By Rebecca Smith, John R. Emshwiller
Read or Download 24 Days: How Two Wall Street Journal Reporters Uncovered the Lies that Destroyed Faith in Corporate America (2003-2004) PDF
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Additional resources for 24 Days: How Two Wall Street Journal Reporters Uncovered the Lies that Destroyed Faith in Corporate America (2003-2004)
They’re an abomination,” he told the reporter bitterly. Yet even Olson didn’t know the full extent of his own story until months after Enron’s collapse, when congressional investigators obtained some of Merrill’s internal records of its dealings with the energy company. In an April 1998 memo to a senior Merrill executive, the two complaining investment bankers said that Olson “has a poor relationship with Jeff [Skilling], and, particularly, Ken [Lay]. . ” Olson’s replacement by Donato Eassey helped mend that relationship.
You mean Enron management? Emshwiller asked. That’s right, Fleischer said, as well as the partnership investors, which included some of Enron’s banks. The idea of the partnerships was to allow Enron to sell some of its assets to a third party to raise cash and reduce corporate debt. “The banks didn’t know enough about the assets in Enron to operate the partnerships,” Fleischer said. “They wanted Fastow. Enron pushed him to do it. ” Over time, some on Wall Street started criticizing the idea of having the chief ﬁnancial ofﬁcer run these outside partnerships.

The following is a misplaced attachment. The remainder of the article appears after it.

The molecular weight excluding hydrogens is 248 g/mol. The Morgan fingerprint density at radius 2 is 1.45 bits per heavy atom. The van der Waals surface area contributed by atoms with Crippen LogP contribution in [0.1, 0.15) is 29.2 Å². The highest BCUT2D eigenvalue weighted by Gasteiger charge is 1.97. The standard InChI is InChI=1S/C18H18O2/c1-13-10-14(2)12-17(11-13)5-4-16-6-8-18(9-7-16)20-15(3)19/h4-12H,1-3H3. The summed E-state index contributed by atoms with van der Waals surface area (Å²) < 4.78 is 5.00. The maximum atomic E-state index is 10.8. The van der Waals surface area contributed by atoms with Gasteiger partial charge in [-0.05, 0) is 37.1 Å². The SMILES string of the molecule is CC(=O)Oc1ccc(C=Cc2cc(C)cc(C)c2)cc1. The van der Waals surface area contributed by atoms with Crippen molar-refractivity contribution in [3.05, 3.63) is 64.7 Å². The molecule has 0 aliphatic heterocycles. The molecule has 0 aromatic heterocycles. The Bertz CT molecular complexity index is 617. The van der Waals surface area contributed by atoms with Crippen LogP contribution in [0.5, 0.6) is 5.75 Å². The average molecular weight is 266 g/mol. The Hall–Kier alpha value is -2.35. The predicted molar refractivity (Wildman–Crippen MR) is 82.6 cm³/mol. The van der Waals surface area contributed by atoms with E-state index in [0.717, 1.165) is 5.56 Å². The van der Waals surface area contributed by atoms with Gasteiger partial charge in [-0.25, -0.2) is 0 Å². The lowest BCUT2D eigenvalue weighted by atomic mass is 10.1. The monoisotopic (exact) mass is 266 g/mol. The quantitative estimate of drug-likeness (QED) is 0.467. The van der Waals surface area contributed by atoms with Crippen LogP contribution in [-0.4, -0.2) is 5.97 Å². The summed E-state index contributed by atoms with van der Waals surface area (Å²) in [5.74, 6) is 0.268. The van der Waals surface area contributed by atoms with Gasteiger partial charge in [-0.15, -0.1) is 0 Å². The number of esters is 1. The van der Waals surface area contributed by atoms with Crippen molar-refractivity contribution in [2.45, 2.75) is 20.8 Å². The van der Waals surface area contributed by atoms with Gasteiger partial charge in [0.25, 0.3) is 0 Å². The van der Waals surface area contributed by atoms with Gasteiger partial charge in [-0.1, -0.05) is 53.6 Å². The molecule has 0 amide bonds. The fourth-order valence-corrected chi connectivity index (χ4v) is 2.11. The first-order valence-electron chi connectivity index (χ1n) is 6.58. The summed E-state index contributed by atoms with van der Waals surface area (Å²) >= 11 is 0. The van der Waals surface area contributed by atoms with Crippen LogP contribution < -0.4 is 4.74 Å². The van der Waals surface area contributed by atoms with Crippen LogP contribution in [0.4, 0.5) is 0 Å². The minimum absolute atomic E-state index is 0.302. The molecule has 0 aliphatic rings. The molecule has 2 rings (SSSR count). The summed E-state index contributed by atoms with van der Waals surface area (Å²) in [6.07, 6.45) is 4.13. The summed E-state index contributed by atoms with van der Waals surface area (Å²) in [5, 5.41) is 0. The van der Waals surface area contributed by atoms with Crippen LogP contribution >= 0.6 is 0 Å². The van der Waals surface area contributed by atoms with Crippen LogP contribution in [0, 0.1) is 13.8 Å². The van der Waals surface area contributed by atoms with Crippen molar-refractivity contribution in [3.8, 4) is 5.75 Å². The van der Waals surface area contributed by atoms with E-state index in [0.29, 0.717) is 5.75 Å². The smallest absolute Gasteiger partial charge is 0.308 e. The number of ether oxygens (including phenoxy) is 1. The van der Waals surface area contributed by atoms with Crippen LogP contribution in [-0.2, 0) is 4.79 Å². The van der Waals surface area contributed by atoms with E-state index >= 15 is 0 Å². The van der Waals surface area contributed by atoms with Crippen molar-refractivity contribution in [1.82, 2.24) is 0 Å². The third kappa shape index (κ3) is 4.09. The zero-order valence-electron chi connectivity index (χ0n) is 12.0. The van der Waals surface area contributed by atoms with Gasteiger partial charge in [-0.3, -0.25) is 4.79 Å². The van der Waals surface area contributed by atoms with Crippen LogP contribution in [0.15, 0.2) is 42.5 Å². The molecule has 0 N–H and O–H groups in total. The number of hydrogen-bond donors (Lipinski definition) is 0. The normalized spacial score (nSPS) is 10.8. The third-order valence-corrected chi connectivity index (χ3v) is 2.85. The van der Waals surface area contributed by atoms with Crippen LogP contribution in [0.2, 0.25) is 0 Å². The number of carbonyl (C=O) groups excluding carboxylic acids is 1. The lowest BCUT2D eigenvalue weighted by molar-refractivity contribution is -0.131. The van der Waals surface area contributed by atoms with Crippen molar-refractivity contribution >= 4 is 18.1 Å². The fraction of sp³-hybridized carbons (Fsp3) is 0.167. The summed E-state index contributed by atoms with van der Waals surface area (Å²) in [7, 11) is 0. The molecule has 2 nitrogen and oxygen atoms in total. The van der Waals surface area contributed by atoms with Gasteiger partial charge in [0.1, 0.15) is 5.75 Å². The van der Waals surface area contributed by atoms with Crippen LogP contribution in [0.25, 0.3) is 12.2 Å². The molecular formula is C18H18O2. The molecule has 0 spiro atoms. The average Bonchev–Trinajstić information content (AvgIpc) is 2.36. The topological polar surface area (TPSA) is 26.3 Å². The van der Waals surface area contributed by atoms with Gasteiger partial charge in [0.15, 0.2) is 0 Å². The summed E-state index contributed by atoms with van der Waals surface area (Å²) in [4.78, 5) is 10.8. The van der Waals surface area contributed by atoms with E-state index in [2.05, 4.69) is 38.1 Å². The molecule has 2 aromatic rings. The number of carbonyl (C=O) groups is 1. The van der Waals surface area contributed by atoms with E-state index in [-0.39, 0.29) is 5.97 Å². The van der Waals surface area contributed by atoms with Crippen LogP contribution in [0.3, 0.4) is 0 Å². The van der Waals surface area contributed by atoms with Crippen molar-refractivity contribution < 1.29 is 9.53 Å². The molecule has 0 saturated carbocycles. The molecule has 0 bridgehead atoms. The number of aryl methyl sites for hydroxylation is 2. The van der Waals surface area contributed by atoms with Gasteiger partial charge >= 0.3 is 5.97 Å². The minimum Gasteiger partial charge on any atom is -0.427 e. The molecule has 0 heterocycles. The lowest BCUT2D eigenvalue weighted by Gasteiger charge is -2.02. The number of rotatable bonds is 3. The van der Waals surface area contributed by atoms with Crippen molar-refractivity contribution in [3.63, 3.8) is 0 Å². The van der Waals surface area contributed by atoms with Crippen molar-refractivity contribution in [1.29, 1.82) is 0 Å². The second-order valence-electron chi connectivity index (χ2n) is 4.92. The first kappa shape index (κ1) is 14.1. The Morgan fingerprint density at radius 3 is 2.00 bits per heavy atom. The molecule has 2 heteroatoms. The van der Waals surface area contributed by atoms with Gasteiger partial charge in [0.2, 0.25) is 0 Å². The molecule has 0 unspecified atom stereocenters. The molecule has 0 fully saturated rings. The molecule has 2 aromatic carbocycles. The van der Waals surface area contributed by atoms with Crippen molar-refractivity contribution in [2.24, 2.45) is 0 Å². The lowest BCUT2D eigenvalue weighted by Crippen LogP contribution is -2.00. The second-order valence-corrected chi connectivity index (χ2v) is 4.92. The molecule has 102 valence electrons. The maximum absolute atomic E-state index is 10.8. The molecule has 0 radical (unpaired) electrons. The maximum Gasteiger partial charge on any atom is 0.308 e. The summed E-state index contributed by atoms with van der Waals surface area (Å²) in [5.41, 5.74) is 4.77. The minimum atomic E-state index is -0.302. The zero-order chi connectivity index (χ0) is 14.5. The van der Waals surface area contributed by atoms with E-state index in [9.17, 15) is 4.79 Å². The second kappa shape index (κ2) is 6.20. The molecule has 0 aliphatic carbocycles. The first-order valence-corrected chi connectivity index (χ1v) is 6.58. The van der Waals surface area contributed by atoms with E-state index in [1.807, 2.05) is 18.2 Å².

Glatzer had told him that the Boies ﬁrm was working on a contingent fee basis, which meant it didn’t get paid unless Glatzer won some money—a show of faith that gave Glatzer’s claims more credibility. Besides, Emshwiller had developed a soft spot for Glatzer. The lawyer laughed a lot and loved to tell tales, ranging from his days at Yale with a certain fun-loving George W. Bush to his drinking parties in New York with his cousin the Lubavitcher rabbi and other Orthodox Jews. The reporter never checked out these stories, but they were entertaining.